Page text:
There’s a brilliant Twitter feed called @AvoidComments whose sole purpose is to remind us not to read comments on the Internet:
This is excellent advice when it comes to newsy sites like Salon, which seems to be where repressed rage goes to die seethe indefinitely. And even Justin Bieber knows not to read the comments on YouTube: “I don’t read YouTube comments because those can get you sad.”
Seriously though. I have a love-hate relationship with comment streams. The quality can vary so widely and it usually depends on what kind of atmosphere and community the blog owners cultivate. I love sites with upvoting systems that allow the best comments to rise to the top and which encourage regular commenting and conversation – see SEOmoz, Reddit, and XOJane, where I’ve lost hours of my life poring through user-generated magic.
But no blog or website is immune to comment stream idiocy. Allow strangers to plaster their thoughts on your Internet space and some of those thoughts are going to be variously dumb and outright offensive. Much like lukewarm casseroles at a potluck are breeding grounds for bacteria, comment streams seem to be breeding grounds for obnoxious and illogical arguments. That’s why we have Godwin’s Law, which states that “As an online discussion grows longer, the probability of a comparison involving Nazis or Hitler approaches 1.”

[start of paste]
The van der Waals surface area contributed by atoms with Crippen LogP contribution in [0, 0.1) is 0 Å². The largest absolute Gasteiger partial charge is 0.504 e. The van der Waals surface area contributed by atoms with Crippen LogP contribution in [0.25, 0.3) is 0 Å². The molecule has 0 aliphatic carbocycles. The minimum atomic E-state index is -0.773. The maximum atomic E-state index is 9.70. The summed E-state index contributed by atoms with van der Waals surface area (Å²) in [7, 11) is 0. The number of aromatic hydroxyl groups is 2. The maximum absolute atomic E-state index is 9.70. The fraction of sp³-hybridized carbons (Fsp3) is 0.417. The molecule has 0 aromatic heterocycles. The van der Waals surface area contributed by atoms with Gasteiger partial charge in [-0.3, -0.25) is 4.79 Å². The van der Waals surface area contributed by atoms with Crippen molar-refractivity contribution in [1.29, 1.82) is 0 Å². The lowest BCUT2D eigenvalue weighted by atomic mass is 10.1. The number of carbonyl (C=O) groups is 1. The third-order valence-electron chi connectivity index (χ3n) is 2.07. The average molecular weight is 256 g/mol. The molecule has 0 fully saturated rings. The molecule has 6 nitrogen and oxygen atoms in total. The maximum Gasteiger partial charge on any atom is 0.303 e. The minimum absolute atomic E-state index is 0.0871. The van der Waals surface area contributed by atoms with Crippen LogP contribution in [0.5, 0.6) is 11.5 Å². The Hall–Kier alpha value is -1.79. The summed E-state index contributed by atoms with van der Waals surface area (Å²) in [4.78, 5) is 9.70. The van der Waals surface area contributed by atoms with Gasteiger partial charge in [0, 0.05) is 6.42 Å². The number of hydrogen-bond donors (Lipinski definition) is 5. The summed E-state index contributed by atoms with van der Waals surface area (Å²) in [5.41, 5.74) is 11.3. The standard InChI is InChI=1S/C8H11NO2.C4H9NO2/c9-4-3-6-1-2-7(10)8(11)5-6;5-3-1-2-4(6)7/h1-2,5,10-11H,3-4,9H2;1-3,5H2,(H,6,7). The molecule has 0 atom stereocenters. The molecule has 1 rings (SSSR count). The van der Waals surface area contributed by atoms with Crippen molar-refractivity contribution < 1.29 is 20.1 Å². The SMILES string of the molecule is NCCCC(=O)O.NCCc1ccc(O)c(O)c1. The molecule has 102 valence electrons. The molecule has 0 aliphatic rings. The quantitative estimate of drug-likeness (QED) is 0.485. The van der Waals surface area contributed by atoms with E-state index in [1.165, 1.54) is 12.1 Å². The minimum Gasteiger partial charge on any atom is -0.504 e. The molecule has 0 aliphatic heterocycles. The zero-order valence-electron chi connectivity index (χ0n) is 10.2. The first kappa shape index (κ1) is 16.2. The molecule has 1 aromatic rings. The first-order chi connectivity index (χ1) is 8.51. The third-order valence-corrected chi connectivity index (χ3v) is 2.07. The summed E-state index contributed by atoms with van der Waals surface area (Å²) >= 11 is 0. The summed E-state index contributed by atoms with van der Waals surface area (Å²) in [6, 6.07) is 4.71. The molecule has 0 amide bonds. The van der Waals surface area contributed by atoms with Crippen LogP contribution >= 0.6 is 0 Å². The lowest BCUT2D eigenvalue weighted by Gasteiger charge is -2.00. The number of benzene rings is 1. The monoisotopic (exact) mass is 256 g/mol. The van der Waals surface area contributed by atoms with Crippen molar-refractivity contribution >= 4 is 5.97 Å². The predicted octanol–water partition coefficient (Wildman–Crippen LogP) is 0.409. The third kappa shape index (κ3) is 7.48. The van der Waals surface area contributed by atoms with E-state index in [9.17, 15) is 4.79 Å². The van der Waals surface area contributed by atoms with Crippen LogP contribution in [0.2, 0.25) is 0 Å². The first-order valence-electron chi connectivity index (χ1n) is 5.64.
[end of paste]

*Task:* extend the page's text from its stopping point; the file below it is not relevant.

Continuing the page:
When entering any argument or debate, it’s always good to be armed with a solid knowledge of logical fallacies – those nefariously common pitfalls of the human mind, patterns of thought that we all slip into that are nevertheless dead wrong. Being familiar with these fallacies makes it easy to call out your opponent when he’s making a right fool of himself. This is especially true in the battlefields of comment streams, where people are approximately 200% dumber than in real life. (Science fact.)
With that in mind, here are 10 logical fallacies (blogical fallacies? no?) to know and avoid, commonly found in a comment stream near you.
The appeal to authority hinges on a naïve trust that important people always know what they’re doing. You know how when you were a kid, you thought your mom was some kind of magical genius who could fix anything? Then, you grow up and realize they let anyone be a mom.
The appeal to authority fallacy frequently pops up when you criticize an authority figure – for example, a famous writer or a powerful CEO. For example, see this comment on Larry’s post about eBay’s lousy paid search strategy:
Just because eBay is a big company with a big marketing budget doesn’t mean that whoever’s in charge of their PPC knows what they’re doing. Big companies – whole empires even! – fail all the time. The history of the world is a catalog of failures. Authority doesn’t equal competence.